Glad to hear from you, especially with such good reportage.
Please share this information below with your class, as I suspect it
will be helpful to all.
Where the edited stories and edited newsreel packages are is a
difficult question, newsreel archiving being such a mess in almost
every instance. Here is what I have learned in trying to track
1. The material may not survive.
2. The Fox newsreels and Fox Movietone News materials that
did not go to the University of South Carolina in 1980 remained with
Twentieth Century Fox Film Corporation. The originals were
mostly in a New Jersey warehouse until 2000, when the Library of
Congress agreed to take them in. Fox News in New York has
videotape versions of much of this material. The Library of
Congress has just begun to process the acquisition, which includes
paper records as well as celluloid.
3. Peter Bregman is the sole librarian/archivist at Fox
News in New York. He knows a lot and is an advocate for the
archiving and preservation of the collection. While Fox does not
advertise the fact that its collection is accessible, Peter tells me
that the Movietone material can be researched (and licensed).
(212) 301-5977 fax
(212) 301-3045 phone
4. Cooper Graham at the Library of Congress is the staff
researcher who has recently taken on the Fox Movietone project for LC
MBRS. While most of their holdings date from 1935 on, they do
hold some pre-1935 materials. In theory, edited stories or
magazines from the 1920s could be in this collection. But I
don't know if there is a finding aid or catalog at LC yet.
5. The National Archives has among its newsreel holdings a
good bit of Fox newsreel material, including 1920s footage. I
only learned of this in the past year. In the research room at
Archives II in College Park, Maryland, there is a wall of binders that
contain finding aids for newsreels. A few of them are for Fox.
In my cursory check of it the holdings appeared to be a hodgepodge,
but definitely contained edited stories. A call to National
Archives may reveal more. My limited checking in their online
catalog did not yield any answers, but this may have been updated
recently. Worth re-checking.
6. Bill Murphy, the National Archives newsreel specialist
until his retirement in 2000, gave a talk on newsreel preservation at
the first Orphan Film Symposium. (See attached.) In it he
"Fox newsreels are the most extensive
still extant from the 1920s.
However, Fox went further than most to destroy the original
order of newsreels since they cut and rearranged their silent
newsreels by subject matter, assigning individual stories a Dewey
decimal-type classification number. Maintaining original order of
documents is one of the cannons of archival science.
Restoration of a single issue to replicate what it looked like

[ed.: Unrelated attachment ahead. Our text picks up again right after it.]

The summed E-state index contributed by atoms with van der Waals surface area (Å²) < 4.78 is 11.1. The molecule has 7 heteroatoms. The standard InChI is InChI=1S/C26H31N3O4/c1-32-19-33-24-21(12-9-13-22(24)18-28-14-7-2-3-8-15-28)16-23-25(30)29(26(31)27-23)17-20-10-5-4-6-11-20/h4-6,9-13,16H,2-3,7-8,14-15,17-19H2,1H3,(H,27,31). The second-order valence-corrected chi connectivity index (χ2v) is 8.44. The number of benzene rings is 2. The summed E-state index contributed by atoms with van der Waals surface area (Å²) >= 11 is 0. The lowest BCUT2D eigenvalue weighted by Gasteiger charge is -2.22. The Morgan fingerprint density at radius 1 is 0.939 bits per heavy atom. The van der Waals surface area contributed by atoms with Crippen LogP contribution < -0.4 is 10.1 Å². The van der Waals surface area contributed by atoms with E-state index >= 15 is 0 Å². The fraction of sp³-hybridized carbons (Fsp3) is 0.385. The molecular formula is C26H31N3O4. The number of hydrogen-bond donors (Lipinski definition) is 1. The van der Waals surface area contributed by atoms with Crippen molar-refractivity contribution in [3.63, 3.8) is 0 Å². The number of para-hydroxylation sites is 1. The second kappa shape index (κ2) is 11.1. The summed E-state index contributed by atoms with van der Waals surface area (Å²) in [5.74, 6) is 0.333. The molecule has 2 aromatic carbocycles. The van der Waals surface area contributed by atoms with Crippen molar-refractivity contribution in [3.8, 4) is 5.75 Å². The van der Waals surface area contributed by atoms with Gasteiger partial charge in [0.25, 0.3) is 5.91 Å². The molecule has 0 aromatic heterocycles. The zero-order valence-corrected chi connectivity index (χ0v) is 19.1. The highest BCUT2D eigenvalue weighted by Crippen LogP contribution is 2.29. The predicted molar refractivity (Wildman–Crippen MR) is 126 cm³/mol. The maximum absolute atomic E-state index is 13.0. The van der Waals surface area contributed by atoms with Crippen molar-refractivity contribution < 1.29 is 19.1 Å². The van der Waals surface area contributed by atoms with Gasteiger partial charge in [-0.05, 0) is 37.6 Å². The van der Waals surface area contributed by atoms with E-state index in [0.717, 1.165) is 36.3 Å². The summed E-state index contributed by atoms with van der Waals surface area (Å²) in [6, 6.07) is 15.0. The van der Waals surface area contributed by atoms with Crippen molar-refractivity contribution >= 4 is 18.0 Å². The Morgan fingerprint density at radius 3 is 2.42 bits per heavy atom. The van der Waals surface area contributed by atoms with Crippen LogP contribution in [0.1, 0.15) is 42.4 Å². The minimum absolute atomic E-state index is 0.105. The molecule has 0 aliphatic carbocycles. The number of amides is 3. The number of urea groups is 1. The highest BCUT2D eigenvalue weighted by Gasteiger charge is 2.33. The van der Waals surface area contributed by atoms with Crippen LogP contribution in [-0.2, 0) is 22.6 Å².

to its contemporary audience would be an arduous if not completely
impossible task. [my italics]"
One of the things Cooper Graham and I talked
about doing was taking a Movietone News story from 1935 or 36 (in the
LC collection) that used Fox library materials and tracking down
extant outtakes from the SC Newsfilm holdings that match up. No
one has yet done this sort of research, so we are not sure what we
would find or what it would reveal.
7. There are other archives and private collections that
have Fox Movietone newsreels, but these scattered and generally have
small holdings. Fox had many overseas offices, each editing its
own versions, often in different languages. Where these
materials are (if they are anywhere) is another thing yet-to-be
researched. I know, for example, that German and Austrian
archives have Fox Movietone Wochenschau material (just as LC holds
some of Fox's own Wochenschau film). So it's always possible
that UCLA or Archive Films or some other archive may have a Movietone
item one is seeking.
8. Finally, as to your last question:
I don't have specific knowledge about the Fox newsreel unit
shooting footage for Fox features, but it certainly sounds plausible.
Another researcher who may be able to shed some light on this is Janet
Bergstrom, professor in UCLA's Dept. of Film-Television. She has
been recently asking similar questions about early Movietone,
primarily because she is interested in reconstructing the
program of shorts and newsreels that were shown at the premiere of
Murnau's SUNRISE (1928), which also used a Movietone soundtrack.
I am so glad to hear that the Movietone project is going well and
that it is not without its pleasures.
Always happy to help at this end.
9. I briefly met with one of your NYC Noise Abatement
collaborators when I was at LC on Friday. I mentioned to her
that this bit of Movietone was used in National Public Radio's
coverage of the Orphans 3 symposium and broadcast on "Weekend All
Things Considered" September 28, 2002. If you go to the
link below, you'll find another link that will enable you to listen to
Professor of Film Studies
Dept. of Art / McMaster 318
1615 Senate Street
University of South Carolina
Columbia, SC 29208
(803) 777-9158 off
(803) 777-0535 fax
(803) 771-9335 res
(803) 479-2118 cel